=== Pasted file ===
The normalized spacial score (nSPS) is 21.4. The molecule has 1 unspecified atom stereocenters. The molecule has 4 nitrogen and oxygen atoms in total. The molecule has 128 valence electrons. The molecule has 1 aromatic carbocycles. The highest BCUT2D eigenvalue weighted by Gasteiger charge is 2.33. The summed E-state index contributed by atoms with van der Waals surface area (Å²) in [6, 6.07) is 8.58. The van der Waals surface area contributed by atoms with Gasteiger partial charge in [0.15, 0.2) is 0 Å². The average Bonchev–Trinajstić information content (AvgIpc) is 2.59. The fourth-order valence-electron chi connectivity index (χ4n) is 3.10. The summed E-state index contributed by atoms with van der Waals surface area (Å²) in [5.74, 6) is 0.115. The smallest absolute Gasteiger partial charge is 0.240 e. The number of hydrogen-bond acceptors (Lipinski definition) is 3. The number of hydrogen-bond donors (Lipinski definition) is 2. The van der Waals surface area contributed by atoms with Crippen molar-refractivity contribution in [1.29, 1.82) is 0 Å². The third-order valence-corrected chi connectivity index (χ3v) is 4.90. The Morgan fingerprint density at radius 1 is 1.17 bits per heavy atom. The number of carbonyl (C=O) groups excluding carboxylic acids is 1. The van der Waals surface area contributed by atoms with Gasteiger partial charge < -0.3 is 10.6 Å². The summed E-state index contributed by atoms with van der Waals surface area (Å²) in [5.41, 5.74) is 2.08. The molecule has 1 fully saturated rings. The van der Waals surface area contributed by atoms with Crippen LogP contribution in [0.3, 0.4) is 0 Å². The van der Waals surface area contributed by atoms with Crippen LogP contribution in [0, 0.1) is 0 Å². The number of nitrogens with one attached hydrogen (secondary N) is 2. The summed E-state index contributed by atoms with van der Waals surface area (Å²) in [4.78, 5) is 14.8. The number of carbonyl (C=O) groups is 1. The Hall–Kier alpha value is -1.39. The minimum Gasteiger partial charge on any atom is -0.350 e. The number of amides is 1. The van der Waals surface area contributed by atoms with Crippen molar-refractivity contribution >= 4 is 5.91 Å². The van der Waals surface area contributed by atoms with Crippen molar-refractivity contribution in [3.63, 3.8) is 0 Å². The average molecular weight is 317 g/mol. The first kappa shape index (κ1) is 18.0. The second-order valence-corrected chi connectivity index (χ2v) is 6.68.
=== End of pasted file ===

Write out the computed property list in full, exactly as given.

The normalized spacial score (nSPS) is 21.4. The molecule has 1 unspecified atom stereocenters. The molecule has 4 nitrogen and oxygen atoms in total. The molecule has 128 valence electrons. The molecule has 1 aromatic carbocycles. The highest BCUT2D eigenvalue weighted by Gasteiger charge is 2.33. The summed E-state index contributed by atoms with van der Waals surface area (Å²) in [6, 6.07) is 8.58. The van der Waals surface area contributed by atoms with Gasteiger partial charge in [0.15, 0.2) is 0 Å². The average Bonchev–Trinajstić information content (AvgIpc) is 2.59. The fourth-order valence-electron chi connectivity index (χ4n) is 3.10. The summed E-state index contributed by atoms with van der Waals surface area (Å²) in [5.74, 6) is 0.115. The smallest absolute Gasteiger partial charge is 0.240 e. The number of hydrogen-bond acceptors (Lipinski definition) is 3. The number of hydrogen-bond donors (Lipinski definition) is 2. The van der Waals surface area contributed by atoms with Crippen molar-refractivity contribution in [1.29, 1.82) is 0 Å². The third-order valence-corrected chi connectivity index (χ3v) is 4.90. The Morgan fingerprint density at radius 1 is 1.17 bits per heavy atom. The number of carbonyl (C=O) groups excluding carboxylic acids is 1. The van der Waals surface area contributed by atoms with Gasteiger partial charge < -0.3 is 10.6 Å². The summed E-state index contributed by atoms with van der Waals surface area (Å²) in [5.41, 5.74) is 2.08. The molecule has 1 fully saturated rings. The van der Waals surface area contributed by atoms with Crippen LogP contribution in [0.3, 0.4) is 0 Å². The van der Waals surface area contributed by atoms with Crippen LogP contribution in [0, 0.1) is 0 Å². The number of nitrogens with one attached hydrogen (secondary N) is 2. The summed E-state index contributed by atoms with van der Waals surface area (Å²) in [4.78, 5) is 14.8. The number of carbonyl (C=O) groups is 1. The Hall–Kier alpha value is -1.39. The minimum Gasteiger partial charge on any atom is -0.350 e. The number of amides is 1. The van der Waals surface area contributed by atoms with Crippen molar-refractivity contribution >= 4 is 5.91 Å². The van der Waals surface area contributed by atoms with Crippen molar-refractivity contribution in [3.63, 3.8) is 0 Å². The average molecular weight is 317 g/mol. The first kappa shape index (κ1) is 18.0. The second-order valence-corrected chi connectivity index (χ2v) is 6.68.